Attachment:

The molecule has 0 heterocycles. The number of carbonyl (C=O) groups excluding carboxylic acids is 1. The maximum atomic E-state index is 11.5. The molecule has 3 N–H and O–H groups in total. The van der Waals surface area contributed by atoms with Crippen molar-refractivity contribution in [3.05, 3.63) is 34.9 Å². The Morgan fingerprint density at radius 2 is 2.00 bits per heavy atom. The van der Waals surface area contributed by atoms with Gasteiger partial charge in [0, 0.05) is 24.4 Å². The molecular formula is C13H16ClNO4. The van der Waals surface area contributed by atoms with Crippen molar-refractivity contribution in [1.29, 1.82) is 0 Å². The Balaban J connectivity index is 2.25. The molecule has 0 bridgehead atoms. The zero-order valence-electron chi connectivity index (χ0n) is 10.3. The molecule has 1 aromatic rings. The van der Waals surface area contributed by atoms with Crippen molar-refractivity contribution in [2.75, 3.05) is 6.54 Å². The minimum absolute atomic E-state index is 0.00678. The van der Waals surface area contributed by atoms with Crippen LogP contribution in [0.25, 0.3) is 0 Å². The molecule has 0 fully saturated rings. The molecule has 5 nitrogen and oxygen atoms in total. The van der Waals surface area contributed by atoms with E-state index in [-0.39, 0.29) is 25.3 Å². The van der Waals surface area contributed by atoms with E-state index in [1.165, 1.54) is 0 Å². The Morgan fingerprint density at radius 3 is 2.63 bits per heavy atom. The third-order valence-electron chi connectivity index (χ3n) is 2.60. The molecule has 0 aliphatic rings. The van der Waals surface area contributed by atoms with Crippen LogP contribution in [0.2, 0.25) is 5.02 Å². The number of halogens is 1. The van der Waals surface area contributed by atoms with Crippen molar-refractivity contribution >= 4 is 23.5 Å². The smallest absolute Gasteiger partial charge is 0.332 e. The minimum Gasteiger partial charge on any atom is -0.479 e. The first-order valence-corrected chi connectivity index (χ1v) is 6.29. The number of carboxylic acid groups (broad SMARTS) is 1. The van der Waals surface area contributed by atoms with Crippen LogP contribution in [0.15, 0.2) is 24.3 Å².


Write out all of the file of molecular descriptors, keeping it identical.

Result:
The molecule has 0 heterocycles. The number of carbonyl (C=O) groups excluding carboxylic acids is 1. The maximum atomic E-state index is 11.5. The molecule has 3 N–H and O–H groups in total. The van der Waals surface area contributed by atoms with Crippen molar-refractivity contribution in [3.05, 3.63) is 34.9 Å². The Morgan fingerprint density at radius 2 is 2.00 bits per heavy atom. The van der Waals surface area contributed by atoms with Gasteiger partial charge in [0, 0.05) is 24.4 Å². The molecular formula is C13H16ClNO4. The van der Waals surface area contributed by atoms with Crippen molar-refractivity contribution in [1.29, 1.82) is 0 Å². The Balaban J connectivity index is 2.25. The molecule has 0 bridgehead atoms. The zero-order valence-electron chi connectivity index (χ0n) is 10.3. The molecule has 1 aromatic rings. The van der Waals surface area contributed by atoms with Crippen molar-refractivity contribution in [2.75, 3.05) is 6.54 Å². The minimum absolute atomic E-state index is 0.00678. The van der Waals surface area contributed by atoms with Crippen LogP contribution in [0.25, 0.3) is 0 Å². The molecule has 0 fully saturated rings. The molecule has 5 nitrogen and oxygen atoms in total. The van der Waals surface area contributed by atoms with E-state index in [-0.39, 0.29) is 25.3 Å². The van der Waals surface area contributed by atoms with E-state index in [1.165, 1.54) is 0 Å². The Morgan fingerprint density at radius 3 is 2.63 bits per heavy atom. The third-order valence-electron chi connectivity index (χ3n) is 2.60. The molecule has 0 aliphatic rings. The van der Waals surface area contributed by atoms with Crippen LogP contribution in [0.2, 0.25) is 5.02 Å². The number of halogens is 1. The van der Waals surface area contributed by atoms with Crippen molar-refractivity contribution >= 4 is 23.5 Å². The smallest absolute Gasteiger partial charge is 0.332 e. The minimum Gasteiger partial charge on any atom is -0.479 e. The first-order valence-corrected chi connectivity index (χ1v) is 6.29. The number of carboxylic acid groups (broad SMARTS) is 1. The van der Waals surface area contributed by atoms with Crippen LogP contribution in [0.15, 0.2) is 24.3 Å².